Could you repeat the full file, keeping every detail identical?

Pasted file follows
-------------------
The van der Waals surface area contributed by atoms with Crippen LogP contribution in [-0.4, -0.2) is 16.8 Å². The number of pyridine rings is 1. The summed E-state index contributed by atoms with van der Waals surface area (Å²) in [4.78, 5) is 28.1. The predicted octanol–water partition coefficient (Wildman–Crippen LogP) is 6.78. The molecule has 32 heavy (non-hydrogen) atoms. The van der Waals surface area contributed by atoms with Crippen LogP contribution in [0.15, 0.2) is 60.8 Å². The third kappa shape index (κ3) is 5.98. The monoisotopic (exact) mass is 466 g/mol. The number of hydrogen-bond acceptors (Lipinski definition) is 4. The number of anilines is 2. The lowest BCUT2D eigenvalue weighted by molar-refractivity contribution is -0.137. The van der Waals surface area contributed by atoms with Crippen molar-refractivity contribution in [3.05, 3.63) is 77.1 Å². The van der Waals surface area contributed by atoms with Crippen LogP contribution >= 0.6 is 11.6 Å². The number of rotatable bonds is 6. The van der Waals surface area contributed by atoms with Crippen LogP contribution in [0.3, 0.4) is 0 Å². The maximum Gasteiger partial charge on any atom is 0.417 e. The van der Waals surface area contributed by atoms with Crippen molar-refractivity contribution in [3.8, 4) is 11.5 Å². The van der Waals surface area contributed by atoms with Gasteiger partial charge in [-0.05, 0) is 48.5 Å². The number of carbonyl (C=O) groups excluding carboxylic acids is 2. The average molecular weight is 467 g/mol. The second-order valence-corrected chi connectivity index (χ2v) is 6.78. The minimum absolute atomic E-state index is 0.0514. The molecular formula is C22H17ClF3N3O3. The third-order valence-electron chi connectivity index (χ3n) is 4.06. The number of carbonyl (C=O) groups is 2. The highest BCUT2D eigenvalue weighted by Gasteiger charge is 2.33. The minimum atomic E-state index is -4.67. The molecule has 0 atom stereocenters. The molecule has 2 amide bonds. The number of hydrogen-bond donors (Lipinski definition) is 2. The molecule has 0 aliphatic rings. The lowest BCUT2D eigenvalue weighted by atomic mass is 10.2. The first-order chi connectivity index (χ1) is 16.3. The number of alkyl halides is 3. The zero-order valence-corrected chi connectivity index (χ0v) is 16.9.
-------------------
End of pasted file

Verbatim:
The van der Waals surface area contributed by atoms with Crippen LogP contribution in [-0.4, -0.2) is 16.8 Å². The number of pyridine rings is 1. The summed E-state index contributed by atoms with van der Waals surface area (Å²) in [4.78, 5) is 28.1. The predicted octanol–water partition coefficient (Wildman–Crippen LogP) is 6.78. The molecule has 32 heavy (non-hydrogen) atoms. The van der Waals surface area contributed by atoms with Crippen LogP contribution in [0.15, 0.2) is 60.8 Å². The third kappa shape index (κ3) is 5.98. The monoisotopic (exact) mass is 466 g/mol. The number of hydrogen-bond acceptors (Lipinski definition) is 4. The number of anilines is 2. The lowest BCUT2D eigenvalue weighted by molar-refractivity contribution is -0.137. The van der Waals surface area contributed by atoms with Crippen molar-refractivity contribution in [3.05, 3.63) is 77.1 Å². The van der Waals surface area contributed by atoms with Crippen LogP contribution >= 0.6 is 11.6 Å². The number of rotatable bonds is 6. The van der Waals surface area contributed by atoms with Crippen LogP contribution in [0.3, 0.4) is 0 Å². The maximum Gasteiger partial charge on any atom is 0.417 e. The van der Waals surface area contributed by atoms with Crippen molar-refractivity contribution in [3.8, 4) is 11.5 Å². The van der Waals surface area contributed by atoms with Gasteiger partial charge in [-0.05, 0) is 48.5 Å². The number of carbonyl (C=O) groups excluding carboxylic acids is 2. The average molecular weight is 467 g/mol. The second-order valence-corrected chi connectivity index (χ2v) is 6.78. The minimum absolute atomic E-state index is 0.0514. The molecular formula is C22H17ClF3N3O3. The third-order valence-electron chi connectivity index (χ3n) is 4.06. The number of carbonyl (C=O) groups is 2. The highest BCUT2D eigenvalue weighted by Gasteiger charge is 2.33. The minimum atomic E-state index is -4.67. The molecule has 0 atom stereocenters. The molecule has 2 amide bonds. The number of hydrogen-bond donors (Lipinski definition) is 2. The molecule has 0 aliphatic rings. The lowest BCUT2D eigenvalue weighted by atomic mass is 10.2. The first-order chi connectivity index (χ1) is 16.3. The number of alkyl halides is 3. The zero-order valence-corrected chi connectivity index (χ0v) is 16.9.